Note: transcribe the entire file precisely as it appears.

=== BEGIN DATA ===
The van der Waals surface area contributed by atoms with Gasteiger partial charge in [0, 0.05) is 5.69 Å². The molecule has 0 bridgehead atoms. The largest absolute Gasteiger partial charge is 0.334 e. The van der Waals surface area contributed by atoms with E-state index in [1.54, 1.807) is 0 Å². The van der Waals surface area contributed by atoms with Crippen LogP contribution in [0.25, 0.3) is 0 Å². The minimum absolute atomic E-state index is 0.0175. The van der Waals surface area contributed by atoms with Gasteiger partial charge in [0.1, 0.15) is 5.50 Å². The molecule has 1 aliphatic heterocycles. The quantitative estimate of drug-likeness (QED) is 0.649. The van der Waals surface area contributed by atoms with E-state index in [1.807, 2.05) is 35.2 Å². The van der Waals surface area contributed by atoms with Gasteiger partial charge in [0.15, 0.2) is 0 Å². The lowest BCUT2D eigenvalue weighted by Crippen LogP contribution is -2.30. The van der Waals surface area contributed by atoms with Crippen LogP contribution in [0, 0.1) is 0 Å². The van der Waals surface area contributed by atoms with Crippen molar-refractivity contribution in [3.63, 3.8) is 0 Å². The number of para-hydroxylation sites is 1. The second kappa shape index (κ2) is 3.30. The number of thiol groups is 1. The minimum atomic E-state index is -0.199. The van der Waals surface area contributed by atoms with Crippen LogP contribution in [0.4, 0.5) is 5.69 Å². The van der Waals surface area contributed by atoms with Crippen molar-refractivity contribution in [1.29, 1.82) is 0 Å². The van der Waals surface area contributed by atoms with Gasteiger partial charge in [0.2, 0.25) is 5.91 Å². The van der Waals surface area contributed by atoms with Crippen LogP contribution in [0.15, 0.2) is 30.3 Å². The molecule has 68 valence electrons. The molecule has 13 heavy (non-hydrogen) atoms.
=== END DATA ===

The van der Waals surface area contributed by atoms with Gasteiger partial charge in [0, 0.05) is 5.69 Å². The molecule has 0 bridgehead atoms. The largest absolute Gasteiger partial charge is 0.334 e. The van der Waals surface area contributed by atoms with E-state index in [1.54, 1.807) is 0 Å². The van der Waals surface area contributed by atoms with Crippen LogP contribution in [0.25, 0.3) is 0 Å². The minimum absolute atomic E-state index is 0.0175. The van der Waals surface area contributed by atoms with Gasteiger partial charge in [0.1, 0.15) is 5.50 Å². The molecule has 1 aliphatic heterocycles. The quantitative estimate of drug-likeness (QED) is 0.649. The van der Waals surface area contributed by atoms with E-state index in [1.807, 2.05) is 35.2 Å². The van der Waals surface area contributed by atoms with Gasteiger partial charge in [0.15, 0.2) is 0 Å². The lowest BCUT2D eigenvalue weighted by Crippen LogP contribution is -2.30. The van der Waals surface area contributed by atoms with Crippen LogP contribution in [0, 0.1) is 0 Å². The van der Waals surface area contributed by atoms with Crippen molar-refractivity contribution in [3.63, 3.8) is 0 Å². The number of para-hydroxylation sites is 1. The second kappa shape index (κ2) is 3.30. The number of thiol groups is 1. The minimum atomic E-state index is -0.199. The van der Waals surface area contributed by atoms with Crippen LogP contribution in [0.4, 0.5) is 5.69 Å². The van der Waals surface area contributed by atoms with Crippen molar-refractivity contribution in [1.29, 1.82) is 0 Å². The van der Waals surface area contributed by atoms with Gasteiger partial charge in [0.2, 0.25) is 5.91 Å². The van der Waals surface area contributed by atoms with Crippen LogP contribution in [0.15, 0.2) is 30.3 Å². The molecule has 68 valence electrons. The molecule has 13 heavy (non-hydrogen) atoms.